That bum Donald Trump rallied his base of troglodytes by coming for NFL players who dared to protest racial injustice by trying to say it was purely about disrespecting the American flag. Most people saw through the do whistle politics, and that’s including New England Patriots quarterback Tom Brady. The Patriots QB appeared on WEEI’s “Kirk & Callahan” on Monday and was asked to weigh in on Trump, considering he once had a “Make America Great Again” hat in his locker.
Michael K. Williams needs to pay up. At least that’s what a friend and allegedly former manager is claiming to the tune of $450K. Michael Kimbrew began working with a broke Williams when the actor was crashing on Kimbrew’s Los Angeles couch between 2008 and 2010 and says Williams failed to pay him $450,000 in managerial fees, according to his Manhattan federal court suit.
Maybe the most powerful and nuanced take on the ramifications of this weekend’s NFL “protests” of headass commentary from Donald Trump comes via Shannon Sharpe. As always, the former NFL star and sports analyst eloquently explained why you should keep your third eye open on today’s (Sept. 25) episode of Undisputed. “I’m unimpressed because this wasn’t a protest. This was unity,” said Sharpe. “So what are we showing solidarity against, Skip?
Muck Rack makes it simple to find people, tweets, or articles that mention any name, keyword, company, hashtag etc. We've compiled this guide to help you make the most of your search.
Selecting a term
Start searching tweets, articles from media outlets, articles mentioned in tweets, journalists'
names, titles and bios with some suggested searches:
Companies or Topics (e.g. iPhone, Microsoft)
Phrases (e.g. "cloud computing") — use quotes to keep the terms together
Twitter handles (e.g. @username) — returns those who have mentioned or replied to
Names (e.g. "David Pogue")
Hashtags (e.g. #sxsw, #london2012)
Bio details (e.g. vegan, Olympics, father)
Muck Rack's Advanced Search allows for many boolean operators.
Find results that mention multiple specified terms, use AND or
+. For example, ensure each result contains both Elon Musk and Mark Zuckerberg by
searching Obama AND Romney or Obama + Romney.
Use the operators OR or , to broaden your search when you'd like either of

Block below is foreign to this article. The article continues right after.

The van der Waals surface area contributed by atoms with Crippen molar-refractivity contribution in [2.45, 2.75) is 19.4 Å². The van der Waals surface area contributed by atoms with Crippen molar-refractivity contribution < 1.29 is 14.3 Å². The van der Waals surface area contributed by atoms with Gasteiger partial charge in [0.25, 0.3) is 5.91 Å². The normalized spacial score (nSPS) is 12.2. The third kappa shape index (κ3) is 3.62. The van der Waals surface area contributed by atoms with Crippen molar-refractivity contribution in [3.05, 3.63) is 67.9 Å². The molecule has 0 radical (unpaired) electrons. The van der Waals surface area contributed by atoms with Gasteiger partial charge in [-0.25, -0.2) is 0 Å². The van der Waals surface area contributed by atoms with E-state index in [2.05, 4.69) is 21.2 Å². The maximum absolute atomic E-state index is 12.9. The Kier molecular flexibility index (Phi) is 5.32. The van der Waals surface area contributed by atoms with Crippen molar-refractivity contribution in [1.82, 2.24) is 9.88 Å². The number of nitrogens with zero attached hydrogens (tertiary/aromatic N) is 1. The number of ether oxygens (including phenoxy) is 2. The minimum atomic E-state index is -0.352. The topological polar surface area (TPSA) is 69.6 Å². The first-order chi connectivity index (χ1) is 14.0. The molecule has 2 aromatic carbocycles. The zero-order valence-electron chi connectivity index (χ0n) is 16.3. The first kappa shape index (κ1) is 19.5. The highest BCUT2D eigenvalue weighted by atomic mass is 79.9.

multiple terms to appear in results. (This is the default behavior of our search when no operators
are used.) For example, search for democrat OR republican to find results that refer to
Democrats and/or Republicans.
Use NOT or - to subtract results from your search. For
example, searching Disney will yield results about the Walt Disney Company as well as Walt Disney
World Resort. To exclude mentions of Disney World, search for Disney -World or Disney
When using one of these operators with a phrase, enclose it in quotation marks. For example, you can
find results about smartphones excluding Apple's iPhone 4S by searching smartphone -"iPhone
Exact case matching or punctuation
If you're searching for a brand name or keyword that relies on specific punctuation marks or capitalization, you can
find results that match your exact query by adding matchcase: before the keyword you're searching for, like matchcase:E*TRADE .
Use parentheses to separate multiple
boolean phrases. For example, to find journalists talking about having fun in Disney World or
Disneyland, search for ("disney world" OR disneyland) AND fun.
An asterisk can be used to search for any variation of a root word truncated by the asterisk. For example, searching for admin* will return results for administrator, administration, administer, administered, etc.
A near operator is an AND operator where you can control the distance between the words. You can vary the distance the near operation uses by adding a forward slash and number (between 0-99) such as strawberries NEAR/10 "whipped cream", which means the strawberries must exist within 10 words of "whipped cream".